Recently I had a discussion on the question if the goal of data management would be to achieve good data quality or if data quality is an enabler for the most different business purposes.
Data quality (DQ) is, in my personal opinion, an extremely interesting topic. When I started to learn about data quality more than twelve years ago, it was a sort of a mind opener to me. I learned about the different data quality dimensions and was able to associate the DQ dimensions to current data quality issues. Suddenly I was able to describe the data quality challenges and to define some metrics how to measure them. This was awesome. At this stage, yes, data quality was the ultimate goal for me. Because my task was to understand the data issues and I wasn’t really aware of the business objectives behind those data. Fortunately, this stage took only a short time.
After this I was confronted with business challenges. Those challenges were mainly located in the area of sales or marketing. Or sometimes in more IT based issues like data migration and data integration. There, the goal wasn’t to have good data quality. The goal was, to make better business decisions, to increase efficiency, to reach the right customers as well as more customers, to provide the right content, to integrate data properly to add value to master data, to ensure compliance with the GDPR and succeed in numerous other data related topics. In all these cases, data quality was an enabler to reach the business goal.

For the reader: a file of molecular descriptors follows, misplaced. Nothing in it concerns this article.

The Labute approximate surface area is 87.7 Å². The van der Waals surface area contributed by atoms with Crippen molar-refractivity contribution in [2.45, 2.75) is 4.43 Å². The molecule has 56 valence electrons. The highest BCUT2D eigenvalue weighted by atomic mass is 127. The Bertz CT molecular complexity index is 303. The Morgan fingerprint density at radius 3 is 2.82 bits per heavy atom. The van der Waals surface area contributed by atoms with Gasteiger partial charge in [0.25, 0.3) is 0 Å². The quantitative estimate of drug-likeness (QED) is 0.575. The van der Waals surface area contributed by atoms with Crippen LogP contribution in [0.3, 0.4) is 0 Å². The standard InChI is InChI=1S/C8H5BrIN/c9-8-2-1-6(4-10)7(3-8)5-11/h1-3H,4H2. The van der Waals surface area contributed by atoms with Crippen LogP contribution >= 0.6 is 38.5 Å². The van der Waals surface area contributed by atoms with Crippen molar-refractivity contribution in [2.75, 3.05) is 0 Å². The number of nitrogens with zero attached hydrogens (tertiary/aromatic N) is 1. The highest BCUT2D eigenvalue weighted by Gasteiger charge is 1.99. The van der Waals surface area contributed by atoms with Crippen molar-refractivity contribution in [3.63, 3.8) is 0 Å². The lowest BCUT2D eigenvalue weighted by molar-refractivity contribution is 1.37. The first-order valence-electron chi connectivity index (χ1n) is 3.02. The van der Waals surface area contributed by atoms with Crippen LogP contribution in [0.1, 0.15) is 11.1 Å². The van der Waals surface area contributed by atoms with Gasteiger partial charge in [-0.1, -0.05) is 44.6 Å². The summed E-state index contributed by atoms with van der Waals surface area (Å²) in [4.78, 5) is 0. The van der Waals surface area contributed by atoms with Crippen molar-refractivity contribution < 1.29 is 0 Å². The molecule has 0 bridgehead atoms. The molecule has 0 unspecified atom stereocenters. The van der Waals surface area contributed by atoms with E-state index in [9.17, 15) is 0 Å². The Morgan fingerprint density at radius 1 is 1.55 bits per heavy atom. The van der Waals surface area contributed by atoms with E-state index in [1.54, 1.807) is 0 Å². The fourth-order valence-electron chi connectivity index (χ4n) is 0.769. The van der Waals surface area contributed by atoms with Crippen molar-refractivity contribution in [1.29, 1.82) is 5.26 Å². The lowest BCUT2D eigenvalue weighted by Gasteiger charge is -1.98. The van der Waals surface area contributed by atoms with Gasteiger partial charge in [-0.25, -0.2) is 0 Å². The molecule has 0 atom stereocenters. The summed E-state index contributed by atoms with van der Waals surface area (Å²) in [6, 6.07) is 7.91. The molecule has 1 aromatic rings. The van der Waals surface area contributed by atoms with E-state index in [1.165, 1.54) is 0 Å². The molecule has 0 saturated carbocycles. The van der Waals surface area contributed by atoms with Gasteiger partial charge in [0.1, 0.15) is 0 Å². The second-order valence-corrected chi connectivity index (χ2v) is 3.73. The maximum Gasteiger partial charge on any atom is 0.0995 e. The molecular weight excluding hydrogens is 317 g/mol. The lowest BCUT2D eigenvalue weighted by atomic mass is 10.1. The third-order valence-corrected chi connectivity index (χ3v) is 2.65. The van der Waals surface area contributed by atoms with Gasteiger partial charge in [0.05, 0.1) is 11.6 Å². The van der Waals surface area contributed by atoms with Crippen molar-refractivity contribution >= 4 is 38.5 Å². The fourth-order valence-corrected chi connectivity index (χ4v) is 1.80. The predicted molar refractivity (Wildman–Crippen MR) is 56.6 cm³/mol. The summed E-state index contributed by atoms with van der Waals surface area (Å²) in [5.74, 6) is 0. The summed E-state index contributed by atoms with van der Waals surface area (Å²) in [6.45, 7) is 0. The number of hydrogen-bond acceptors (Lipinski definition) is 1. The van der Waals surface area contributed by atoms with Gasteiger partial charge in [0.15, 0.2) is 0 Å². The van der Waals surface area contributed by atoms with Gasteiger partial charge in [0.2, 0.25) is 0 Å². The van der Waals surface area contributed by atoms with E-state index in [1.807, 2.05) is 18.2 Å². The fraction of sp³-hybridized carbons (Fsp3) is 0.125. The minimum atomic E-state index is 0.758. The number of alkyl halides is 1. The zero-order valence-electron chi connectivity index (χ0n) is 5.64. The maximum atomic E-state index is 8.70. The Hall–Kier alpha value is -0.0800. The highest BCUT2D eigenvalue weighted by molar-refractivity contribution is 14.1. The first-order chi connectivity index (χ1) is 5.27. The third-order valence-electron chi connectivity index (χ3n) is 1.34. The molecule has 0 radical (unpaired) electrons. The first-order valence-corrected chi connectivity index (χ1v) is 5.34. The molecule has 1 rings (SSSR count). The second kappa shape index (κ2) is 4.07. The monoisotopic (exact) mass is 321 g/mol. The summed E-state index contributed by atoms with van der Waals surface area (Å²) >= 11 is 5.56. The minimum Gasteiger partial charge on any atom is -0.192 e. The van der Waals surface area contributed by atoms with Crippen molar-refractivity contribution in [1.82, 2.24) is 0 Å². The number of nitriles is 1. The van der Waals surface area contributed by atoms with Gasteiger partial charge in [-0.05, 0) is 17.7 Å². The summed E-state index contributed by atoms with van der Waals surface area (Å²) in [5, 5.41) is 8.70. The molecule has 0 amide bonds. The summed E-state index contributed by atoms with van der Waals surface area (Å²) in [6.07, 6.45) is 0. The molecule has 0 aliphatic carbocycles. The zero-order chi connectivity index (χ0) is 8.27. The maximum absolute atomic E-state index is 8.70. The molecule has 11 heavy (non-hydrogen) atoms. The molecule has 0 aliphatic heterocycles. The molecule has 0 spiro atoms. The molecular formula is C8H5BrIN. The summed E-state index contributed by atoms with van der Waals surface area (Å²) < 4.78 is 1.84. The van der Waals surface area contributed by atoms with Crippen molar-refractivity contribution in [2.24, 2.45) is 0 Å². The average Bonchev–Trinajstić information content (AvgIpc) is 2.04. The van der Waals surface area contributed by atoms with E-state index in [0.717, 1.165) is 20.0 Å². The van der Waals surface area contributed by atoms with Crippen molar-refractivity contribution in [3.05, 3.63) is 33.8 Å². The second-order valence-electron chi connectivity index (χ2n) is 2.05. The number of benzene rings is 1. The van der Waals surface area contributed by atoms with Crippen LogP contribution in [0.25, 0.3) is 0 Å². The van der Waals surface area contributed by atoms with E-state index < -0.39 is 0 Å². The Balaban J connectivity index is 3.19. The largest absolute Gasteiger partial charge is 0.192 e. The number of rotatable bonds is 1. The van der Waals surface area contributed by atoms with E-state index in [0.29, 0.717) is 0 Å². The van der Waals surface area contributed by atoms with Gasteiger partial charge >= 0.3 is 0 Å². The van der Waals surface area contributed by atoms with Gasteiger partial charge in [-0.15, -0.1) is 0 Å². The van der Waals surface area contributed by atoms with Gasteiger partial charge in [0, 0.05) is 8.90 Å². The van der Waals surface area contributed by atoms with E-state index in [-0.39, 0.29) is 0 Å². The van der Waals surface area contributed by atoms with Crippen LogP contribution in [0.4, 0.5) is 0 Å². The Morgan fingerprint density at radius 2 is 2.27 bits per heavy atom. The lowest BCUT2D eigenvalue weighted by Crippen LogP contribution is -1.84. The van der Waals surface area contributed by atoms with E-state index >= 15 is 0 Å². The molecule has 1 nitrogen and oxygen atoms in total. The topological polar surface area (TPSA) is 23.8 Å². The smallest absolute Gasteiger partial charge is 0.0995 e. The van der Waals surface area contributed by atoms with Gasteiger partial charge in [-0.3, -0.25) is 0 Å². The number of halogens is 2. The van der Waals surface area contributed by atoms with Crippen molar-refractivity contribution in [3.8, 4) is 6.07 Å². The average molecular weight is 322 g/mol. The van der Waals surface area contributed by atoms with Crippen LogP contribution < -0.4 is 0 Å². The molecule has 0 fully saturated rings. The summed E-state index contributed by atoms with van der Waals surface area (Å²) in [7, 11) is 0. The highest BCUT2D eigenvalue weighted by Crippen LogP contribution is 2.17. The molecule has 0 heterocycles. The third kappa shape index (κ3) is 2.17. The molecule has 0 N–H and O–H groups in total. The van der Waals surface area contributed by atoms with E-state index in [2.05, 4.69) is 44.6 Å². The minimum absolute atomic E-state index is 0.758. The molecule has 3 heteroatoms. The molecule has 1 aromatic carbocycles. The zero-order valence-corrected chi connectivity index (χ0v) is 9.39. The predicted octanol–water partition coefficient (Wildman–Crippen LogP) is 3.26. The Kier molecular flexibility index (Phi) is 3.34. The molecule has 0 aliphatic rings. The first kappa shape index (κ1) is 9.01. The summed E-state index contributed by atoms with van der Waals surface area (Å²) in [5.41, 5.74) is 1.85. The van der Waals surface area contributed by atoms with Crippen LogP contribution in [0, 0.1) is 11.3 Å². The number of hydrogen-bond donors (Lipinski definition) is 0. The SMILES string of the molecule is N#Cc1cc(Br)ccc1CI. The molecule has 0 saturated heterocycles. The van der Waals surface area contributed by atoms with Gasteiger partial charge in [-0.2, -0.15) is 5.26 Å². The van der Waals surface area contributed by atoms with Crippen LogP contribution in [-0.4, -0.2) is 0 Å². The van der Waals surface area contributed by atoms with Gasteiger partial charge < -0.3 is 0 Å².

Another argument for data quality as enabler, instead of goal, is that with pure data quality no money can be made. Of course, bad data quality may lead to revenue loss. But because of good data quality alone no single euro or dollar is directly made. Data quality is expected, and most business processes are designed for perfect data.
Here’s how you can estimate the cost of poor data quality in 5 simple steps.
My opinion is that data quality is an enabler. Even more, it is THE enabler to succeed with data-based processes, decisions and business goals. It doesn’t matter which area, but good data quality is the key. The challenge is to understand the business goal and with this understanding to prepare relevant and necessary data to the required data quality level to fit its purpose of usage.
What do you think? Do you see data quality as a goal or an enabler?